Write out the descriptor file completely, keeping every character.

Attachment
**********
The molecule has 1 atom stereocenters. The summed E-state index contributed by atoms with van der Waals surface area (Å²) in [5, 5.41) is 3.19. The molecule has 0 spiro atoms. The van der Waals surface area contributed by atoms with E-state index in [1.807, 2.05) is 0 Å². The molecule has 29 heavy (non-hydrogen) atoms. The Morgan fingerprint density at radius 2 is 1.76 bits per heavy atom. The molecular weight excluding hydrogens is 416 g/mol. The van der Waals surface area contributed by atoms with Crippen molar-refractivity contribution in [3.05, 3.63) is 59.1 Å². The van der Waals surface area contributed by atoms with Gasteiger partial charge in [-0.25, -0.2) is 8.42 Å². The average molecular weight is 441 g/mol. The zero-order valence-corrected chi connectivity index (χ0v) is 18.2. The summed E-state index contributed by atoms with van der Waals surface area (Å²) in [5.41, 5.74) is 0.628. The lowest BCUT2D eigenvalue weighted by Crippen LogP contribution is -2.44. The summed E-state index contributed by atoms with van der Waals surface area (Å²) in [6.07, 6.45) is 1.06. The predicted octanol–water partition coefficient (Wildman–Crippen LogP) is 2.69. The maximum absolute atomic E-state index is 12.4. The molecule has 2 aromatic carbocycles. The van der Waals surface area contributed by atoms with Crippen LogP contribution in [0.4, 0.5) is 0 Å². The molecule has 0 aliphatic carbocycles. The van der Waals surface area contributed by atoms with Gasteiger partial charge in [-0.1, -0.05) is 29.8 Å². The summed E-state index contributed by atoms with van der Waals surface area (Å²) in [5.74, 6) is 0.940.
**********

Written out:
The molecule has 1 atom stereocenters. The summed E-state index contributed by atoms with van der Waals surface area (Å²) in [5, 5.41) is 3.19. The molecule has 0 spiro atoms. The van der Waals surface area contributed by atoms with E-state index in [1.807, 2.05) is 0 Å². The molecule has 29 heavy (non-hydrogen) atoms. The Morgan fingerprint density at radius 2 is 1.76 bits per heavy atom. The molecular weight excluding hydrogens is 416 g/mol. The van der Waals surface area contributed by atoms with Crippen molar-refractivity contribution in [3.05, 3.63) is 59.1 Å². The van der Waals surface area contributed by atoms with Gasteiger partial charge in [-0.25, -0.2) is 8.42 Å². The average molecular weight is 441 g/mol. The zero-order valence-corrected chi connectivity index (χ0v) is 18.2. The summed E-state index contributed by atoms with van der Waals surface area (Å²) in [5.41, 5.74) is 0.628. The lowest BCUT2D eigenvalue weighted by Crippen LogP contribution is -2.44. The summed E-state index contributed by atoms with van der Waals surface area (Å²) in [6.07, 6.45) is 1.06. The predicted octanol–water partition coefficient (Wildman–Crippen LogP) is 2.69. The maximum absolute atomic E-state index is 12.4. The molecule has 2 aromatic carbocycles. The van der Waals surface area contributed by atoms with Crippen LogP contribution in [0.4, 0.5) is 0 Å². The molecule has 0 aliphatic carbocycles. The van der Waals surface area contributed by atoms with Gasteiger partial charge in [-0.1, -0.05) is 29.8 Å². The summed E-state index contributed by atoms with van der Waals surface area (Å²) in [5.74, 6) is 0.940.